“And I also kind of compared myself to lots of other people my age — a lot of going out frequently and taking these trips and doing all these great things, and I thought that I should be keeping up with that. So that also, I kind of racked up a lot of credit card debt trying to keep up with everyone else, too.”

Boyle, on how her parents tried to teach her about money from an early age

“From the time that me — and I have a younger sister — from the time that we were very young, they would give us an allowance every two weeks, based on, I think we got 50 cents for every year old we were. And they would be very intentional in saying, ‘All right, here’s your money. We need one piggy bank where 10 percent goes to savings, one piggy bank where 10 percent goes to giving and then the rest of it you can spend however you want.’ So from the time I was probably less than 10, they had started to ingrain in me the habits of, ‘All right, when you get money, some of it’s for saving and some of it’s for spending.’

“But as I got older, my mom was also a very big fan of [personal finance guru] Dave Ramsey. So every time I was in the car with my mom, Dave Ramsey was always on the radio, so it was just kind of always there present in my life. And that actually got me really interested in it on my own, too, hearing those stories and seeing the impact of having debt versus not having debt has in people’s lives, got me to have a bit more of an intrinsic interest in it that got even bigger.

“Somewhere in college I stumbled upon early retirement blogs, too, that just gave me a sense of how much is possible beyond just getting by every month or beyond saving 15 percent of your income so one day you could retire. There was this whole group of people that were saying, ‘All right, why don’t we save half of our income, and then be done at 30 or 40 instead of 70?’ ”

Giangrasso, on what she’s doing to try to fix her situation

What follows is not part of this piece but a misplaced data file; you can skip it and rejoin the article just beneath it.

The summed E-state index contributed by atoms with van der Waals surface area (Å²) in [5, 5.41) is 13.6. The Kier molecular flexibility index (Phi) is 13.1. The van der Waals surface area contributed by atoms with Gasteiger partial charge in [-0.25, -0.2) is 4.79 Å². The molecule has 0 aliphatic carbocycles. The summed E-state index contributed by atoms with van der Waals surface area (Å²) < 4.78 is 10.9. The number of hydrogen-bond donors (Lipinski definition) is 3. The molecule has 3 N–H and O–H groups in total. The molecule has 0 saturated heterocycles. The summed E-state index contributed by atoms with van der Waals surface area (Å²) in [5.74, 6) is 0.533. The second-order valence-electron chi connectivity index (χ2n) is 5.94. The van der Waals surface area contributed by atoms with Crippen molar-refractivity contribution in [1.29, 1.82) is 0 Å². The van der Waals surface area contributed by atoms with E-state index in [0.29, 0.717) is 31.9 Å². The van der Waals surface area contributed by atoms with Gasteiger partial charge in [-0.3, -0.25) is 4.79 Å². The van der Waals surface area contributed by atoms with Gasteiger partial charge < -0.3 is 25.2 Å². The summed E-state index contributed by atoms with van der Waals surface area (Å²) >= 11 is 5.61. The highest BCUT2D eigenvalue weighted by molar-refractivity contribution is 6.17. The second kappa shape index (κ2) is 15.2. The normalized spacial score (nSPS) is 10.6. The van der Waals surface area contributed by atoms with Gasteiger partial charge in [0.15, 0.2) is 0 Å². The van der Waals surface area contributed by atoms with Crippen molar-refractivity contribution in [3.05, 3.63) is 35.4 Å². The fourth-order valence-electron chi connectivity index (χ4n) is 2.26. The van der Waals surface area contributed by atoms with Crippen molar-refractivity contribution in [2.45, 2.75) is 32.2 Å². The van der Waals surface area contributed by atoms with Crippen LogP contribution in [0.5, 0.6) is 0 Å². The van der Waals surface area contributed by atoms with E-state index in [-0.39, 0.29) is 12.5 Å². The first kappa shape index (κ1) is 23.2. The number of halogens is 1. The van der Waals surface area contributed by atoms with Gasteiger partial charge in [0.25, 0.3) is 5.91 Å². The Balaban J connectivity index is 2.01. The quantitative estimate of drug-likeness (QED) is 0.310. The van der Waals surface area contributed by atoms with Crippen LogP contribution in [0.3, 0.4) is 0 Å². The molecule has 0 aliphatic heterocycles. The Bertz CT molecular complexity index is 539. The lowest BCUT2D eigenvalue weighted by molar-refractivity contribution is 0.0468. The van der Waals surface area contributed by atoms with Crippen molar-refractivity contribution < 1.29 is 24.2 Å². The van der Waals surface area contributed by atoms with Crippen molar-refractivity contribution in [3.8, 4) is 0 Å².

“I’ve started budgeting. Like, really budgeting. And on top of teaching, I’m babysitting outside of teaching. … Which is tiring, and I think of people who have kids or who have other people to be responsible for, and that’s a really scary thing and I want to get it taken care of before I have to take care of anyone else eventually.”

Boyle, on when she plans to retire

“I’m not sure entirely. At first, when I first stumbled upon those [early retirement blogs], I was like, ‘Yes, I’m doing it. I’m going to be out at 30.’ But now thinking about it, it’s not so much for me about, ‘I want to be able to retire and never have to work again.’ But I would like to be at the point, maybe 10 years out of school, where I can either quit and start my own business or move to a lower-paying job that is more something that I enjoy versus something that’s going to make me a lot of money. So I don’t see myself retiring super young, but I do want to have savings habits that will let me have the freedom in life to do the work that I want, and not do the work that I need to do to pay the bills.”

On splurging from time to time

Boyle: “I have kind of an unwritten rule for myself where it’s OK to splurge on things that are going to be one-time, but nothing that’s going to create a recurring expense. … So I could buy like a nice pair of sunglasses once in a while, but I can’t move to a fancier apartment.”

Ashley Bailey produced and edited this interview for broadcast. Jack Mitchell adapted it for the web.